The ability to invent abstract ideas comes from consciousness. A subconscious entity has no reason to invent anything, for its duties will necessarily be limited, such as respiration, digestion, and glandular production, in the human body.
Who are we? Are we our body? It is the ‘habeas corpus’ of the legal men. This is my body, this must be me. My toe is a part of me. But if you cut off my toe, I doubt if I would feel as if a small part of my conscious self had somehow gone with it. All of me would remain intact in terms of consciousness. We live in our brains and not our toe.
Even as an atheist, perhaps denying the existence of the soul, could any rational person deny that most of us see our inner self—our ‘consciousness,’ as kind of riding around on top of a big biological machine, a bit like sitting in the control room of an Imperial Walker?
If we could upload my consciousness, that’s all well and good. But how would I feel anything?
I won’t argue whether all knowledge could be downloaded into our brains, or whether we could access a databank through an interface with some kind of electronic storage system. Or else it’s something akin to spiritual, and now we’re psychically beaming waves into your brain, and maybe some organic structure in there can detect and decode it. Simply reverse the process and your brain is loaded into the databanks. Right? Download my brain through wireless.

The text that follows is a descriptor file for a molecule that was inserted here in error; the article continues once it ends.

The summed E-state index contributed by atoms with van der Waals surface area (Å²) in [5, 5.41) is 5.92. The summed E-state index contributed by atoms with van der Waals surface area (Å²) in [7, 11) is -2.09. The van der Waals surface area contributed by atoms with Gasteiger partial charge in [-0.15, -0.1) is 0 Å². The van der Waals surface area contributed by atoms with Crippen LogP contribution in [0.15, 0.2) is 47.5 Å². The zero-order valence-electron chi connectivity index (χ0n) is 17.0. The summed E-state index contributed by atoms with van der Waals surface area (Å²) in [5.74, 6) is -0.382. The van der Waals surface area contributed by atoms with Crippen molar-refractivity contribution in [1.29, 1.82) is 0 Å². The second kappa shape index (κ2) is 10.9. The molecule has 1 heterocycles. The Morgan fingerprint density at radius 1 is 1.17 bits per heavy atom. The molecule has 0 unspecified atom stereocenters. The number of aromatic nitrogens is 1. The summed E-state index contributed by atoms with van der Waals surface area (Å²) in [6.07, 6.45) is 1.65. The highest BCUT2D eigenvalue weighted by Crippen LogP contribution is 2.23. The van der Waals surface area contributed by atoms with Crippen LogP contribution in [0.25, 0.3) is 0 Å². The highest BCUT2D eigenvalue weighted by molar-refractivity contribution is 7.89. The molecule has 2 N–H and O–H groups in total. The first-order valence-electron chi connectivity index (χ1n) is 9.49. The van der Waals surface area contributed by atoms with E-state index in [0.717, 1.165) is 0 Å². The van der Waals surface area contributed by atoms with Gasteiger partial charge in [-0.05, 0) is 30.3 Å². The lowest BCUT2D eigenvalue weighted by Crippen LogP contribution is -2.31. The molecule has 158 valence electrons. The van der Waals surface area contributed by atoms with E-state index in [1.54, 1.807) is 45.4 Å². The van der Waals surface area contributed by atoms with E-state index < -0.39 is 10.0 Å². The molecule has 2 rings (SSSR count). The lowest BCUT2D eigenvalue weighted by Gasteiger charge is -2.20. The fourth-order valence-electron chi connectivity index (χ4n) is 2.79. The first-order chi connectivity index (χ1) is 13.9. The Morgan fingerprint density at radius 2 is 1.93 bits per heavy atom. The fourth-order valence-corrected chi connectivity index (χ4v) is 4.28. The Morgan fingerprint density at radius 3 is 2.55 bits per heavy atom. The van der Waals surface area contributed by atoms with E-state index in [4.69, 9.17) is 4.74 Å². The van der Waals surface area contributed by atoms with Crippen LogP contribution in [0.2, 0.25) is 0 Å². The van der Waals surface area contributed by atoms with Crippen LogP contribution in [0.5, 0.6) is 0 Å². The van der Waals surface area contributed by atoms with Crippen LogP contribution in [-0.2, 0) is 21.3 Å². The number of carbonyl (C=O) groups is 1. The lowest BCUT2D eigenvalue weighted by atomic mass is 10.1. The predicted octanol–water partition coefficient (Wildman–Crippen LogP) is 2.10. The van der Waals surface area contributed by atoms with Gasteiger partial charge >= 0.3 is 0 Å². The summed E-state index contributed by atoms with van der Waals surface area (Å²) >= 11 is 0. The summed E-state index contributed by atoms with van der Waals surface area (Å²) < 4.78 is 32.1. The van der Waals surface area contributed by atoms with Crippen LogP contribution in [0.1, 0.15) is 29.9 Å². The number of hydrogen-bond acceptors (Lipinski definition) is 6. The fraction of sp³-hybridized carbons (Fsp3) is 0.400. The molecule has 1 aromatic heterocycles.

If you could hook up a computer to a body—a real, live body, with all of its sensory organs intact, including eyes, ears, nose, mouth, fingers and toes—the machine would have all of the same experiences as a human being, except we have transplanted the brain of a pig into the body of a man.
By one measure of the law, ‘brain dead is legally dead.’ This is for the benefit of the living heirs of the body. But what happens when the body won’t die, or what happens when the mind just goes away, as in the case of amnesia? Where do we stand legally there?
What if a mind is simply wiped by heavy brainwashing techniques, leaving the body free for other things, other masters, and other personalities?
For more on consciousness read this article on Wiki.
Here's something on thermodynamics, important in 'cell biology' among other things.
This is interesting, a story on the film altered states and all about sensory deprivation can be found at the link.
These are used extensively for out-of-body projection by the Centralian Empire in my novel ‘The Case of the Curious Killers.’ That book asks the question, what is reality? The answer is that reality is subjective, it is what you can see. Consciousness is said to be what we see around us--essentially the same thing.
Therefore, consciousness is reality, but a very subjective one.
The Evil Dr. Schmitt-Rottluff appears in 'On the Nature of the Gods,' and is a regular guest on this blog.